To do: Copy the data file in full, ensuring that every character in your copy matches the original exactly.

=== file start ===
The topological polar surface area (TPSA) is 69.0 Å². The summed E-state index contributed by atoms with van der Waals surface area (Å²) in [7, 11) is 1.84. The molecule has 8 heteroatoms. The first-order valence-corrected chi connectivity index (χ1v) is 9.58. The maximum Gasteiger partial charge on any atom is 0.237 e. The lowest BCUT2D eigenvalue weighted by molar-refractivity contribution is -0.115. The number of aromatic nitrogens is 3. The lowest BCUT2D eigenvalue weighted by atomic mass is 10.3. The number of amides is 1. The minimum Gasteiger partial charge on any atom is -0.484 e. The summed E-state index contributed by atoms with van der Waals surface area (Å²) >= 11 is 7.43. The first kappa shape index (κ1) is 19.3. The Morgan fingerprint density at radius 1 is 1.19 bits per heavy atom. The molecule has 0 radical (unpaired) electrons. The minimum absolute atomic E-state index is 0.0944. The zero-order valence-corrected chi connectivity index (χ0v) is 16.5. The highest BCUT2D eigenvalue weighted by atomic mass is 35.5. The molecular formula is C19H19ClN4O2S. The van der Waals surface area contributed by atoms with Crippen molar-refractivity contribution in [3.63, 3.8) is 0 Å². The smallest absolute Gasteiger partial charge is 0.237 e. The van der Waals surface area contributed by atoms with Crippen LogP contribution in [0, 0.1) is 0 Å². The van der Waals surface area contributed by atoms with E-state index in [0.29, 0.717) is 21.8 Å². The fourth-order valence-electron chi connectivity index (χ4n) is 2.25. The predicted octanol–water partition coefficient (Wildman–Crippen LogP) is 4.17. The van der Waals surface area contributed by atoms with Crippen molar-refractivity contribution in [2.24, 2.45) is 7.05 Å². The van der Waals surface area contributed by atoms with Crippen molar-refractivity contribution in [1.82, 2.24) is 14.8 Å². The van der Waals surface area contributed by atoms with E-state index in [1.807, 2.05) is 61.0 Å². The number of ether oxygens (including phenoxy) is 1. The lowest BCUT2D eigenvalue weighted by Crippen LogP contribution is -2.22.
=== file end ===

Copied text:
The topological polar surface area (TPSA) is 69.0 Å². The summed E-state index contributed by atoms with van der Waals surface area (Å²) in [7, 11) is 1.84. The molecule has 8 heteroatoms. The first-order valence-corrected chi connectivity index (χ1v) is 9.58. The maximum Gasteiger partial charge on any atom is 0.237 e. The lowest BCUT2D eigenvalue weighted by molar-refractivity contribution is -0.115. The number of aromatic nitrogens is 3. The lowest BCUT2D eigenvalue weighted by atomic mass is 10.3. The number of amides is 1. The minimum Gasteiger partial charge on any atom is -0.484 e. The summed E-state index contributed by atoms with van der Waals surface area (Å²) >= 11 is 7.43. The first kappa shape index (κ1) is 19.3. The Morgan fingerprint density at radius 1 is 1.19 bits per heavy atom. The molecule has 0 radical (unpaired) electrons. The minimum absolute atomic E-state index is 0.0944. The zero-order valence-corrected chi connectivity index (χ0v) is 16.5. The highest BCUT2D eigenvalue weighted by atomic mass is 35.5. The molecular formula is C19H19ClN4O2S. The van der Waals surface area contributed by atoms with Crippen molar-refractivity contribution in [3.63, 3.8) is 0 Å². The smallest absolute Gasteiger partial charge is 0.237 e. The van der Waals surface area contributed by atoms with Crippen LogP contribution in [0, 0.1) is 0 Å². The van der Waals surface area contributed by atoms with E-state index in [0.29, 0.717) is 21.8 Å². The fourth-order valence-electron chi connectivity index (χ4n) is 2.25. The predicted octanol–water partition coefficient (Wildman–Crippen LogP) is 4.17. The van der Waals surface area contributed by atoms with Crippen molar-refractivity contribution in [2.24, 2.45) is 7.05 Å². The van der Waals surface area contributed by atoms with Crippen molar-refractivity contribution in [1.82, 2.24) is 14.8 Å². The van der Waals surface area contributed by atoms with E-state index in [1.807, 2.05) is 61.0 Å². The number of ether oxygens (including phenoxy) is 1. The lowest BCUT2D eigenvalue weighted by Crippen LogP contribution is -2.22.